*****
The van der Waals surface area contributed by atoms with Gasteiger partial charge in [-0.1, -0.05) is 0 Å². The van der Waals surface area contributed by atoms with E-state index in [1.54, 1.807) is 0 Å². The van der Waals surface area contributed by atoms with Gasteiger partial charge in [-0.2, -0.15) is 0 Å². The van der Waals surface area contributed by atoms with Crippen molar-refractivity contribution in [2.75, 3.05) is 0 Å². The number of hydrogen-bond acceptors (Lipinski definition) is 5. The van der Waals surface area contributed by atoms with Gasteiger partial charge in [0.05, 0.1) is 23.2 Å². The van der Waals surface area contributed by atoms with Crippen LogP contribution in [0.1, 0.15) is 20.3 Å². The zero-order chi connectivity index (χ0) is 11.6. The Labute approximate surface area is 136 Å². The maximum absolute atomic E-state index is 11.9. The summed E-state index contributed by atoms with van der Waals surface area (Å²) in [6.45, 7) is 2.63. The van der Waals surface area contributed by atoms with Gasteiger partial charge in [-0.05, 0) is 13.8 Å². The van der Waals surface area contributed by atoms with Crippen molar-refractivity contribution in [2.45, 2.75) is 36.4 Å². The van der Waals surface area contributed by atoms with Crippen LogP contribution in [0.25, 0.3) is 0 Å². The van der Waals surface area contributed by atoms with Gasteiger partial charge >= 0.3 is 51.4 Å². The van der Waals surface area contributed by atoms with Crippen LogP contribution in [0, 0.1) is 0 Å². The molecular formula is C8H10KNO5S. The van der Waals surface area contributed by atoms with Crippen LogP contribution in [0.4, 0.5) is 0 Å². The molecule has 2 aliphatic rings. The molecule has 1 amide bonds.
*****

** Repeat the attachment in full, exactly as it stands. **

The van der Waals surface area contributed by atoms with Gasteiger partial charge in [-0.1, -0.05) is 0 Å². The van der Waals surface area contributed by atoms with E-state index in [1.54, 1.807) is 0 Å². The van der Waals surface area contributed by atoms with Gasteiger partial charge in [-0.2, -0.15) is 0 Å². The van der Waals surface area contributed by atoms with Crippen molar-refractivity contribution in [2.75, 3.05) is 0 Å². The number of hydrogen-bond acceptors (Lipinski definition) is 5. The van der Waals surface area contributed by atoms with Gasteiger partial charge in [0.05, 0.1) is 23.2 Å². The van der Waals surface area contributed by atoms with Crippen LogP contribution in [0.1, 0.15) is 20.3 Å². The zero-order chi connectivity index (χ0) is 11.6. The Labute approximate surface area is 136 Å². The maximum absolute atomic E-state index is 11.9. The summed E-state index contributed by atoms with van der Waals surface area (Å²) in [6.45, 7) is 2.63. The van der Waals surface area contributed by atoms with Gasteiger partial charge in [-0.05, 0) is 13.8 Å². The van der Waals surface area contributed by atoms with Crippen molar-refractivity contribution in [2.45, 2.75) is 36.4 Å². The van der Waals surface area contributed by atoms with Crippen LogP contribution in [0.25, 0.3) is 0 Å². The van der Waals surface area contributed by atoms with Gasteiger partial charge >= 0.3 is 51.4 Å². The van der Waals surface area contributed by atoms with Crippen LogP contribution in [0, 0.1) is 0 Å². The molecular formula is C8H10KNO5S. The van der Waals surface area contributed by atoms with Crippen LogP contribution in [0.4, 0.5) is 0 Å². The molecule has 2 aliphatic rings. The molecule has 1 amide bonds.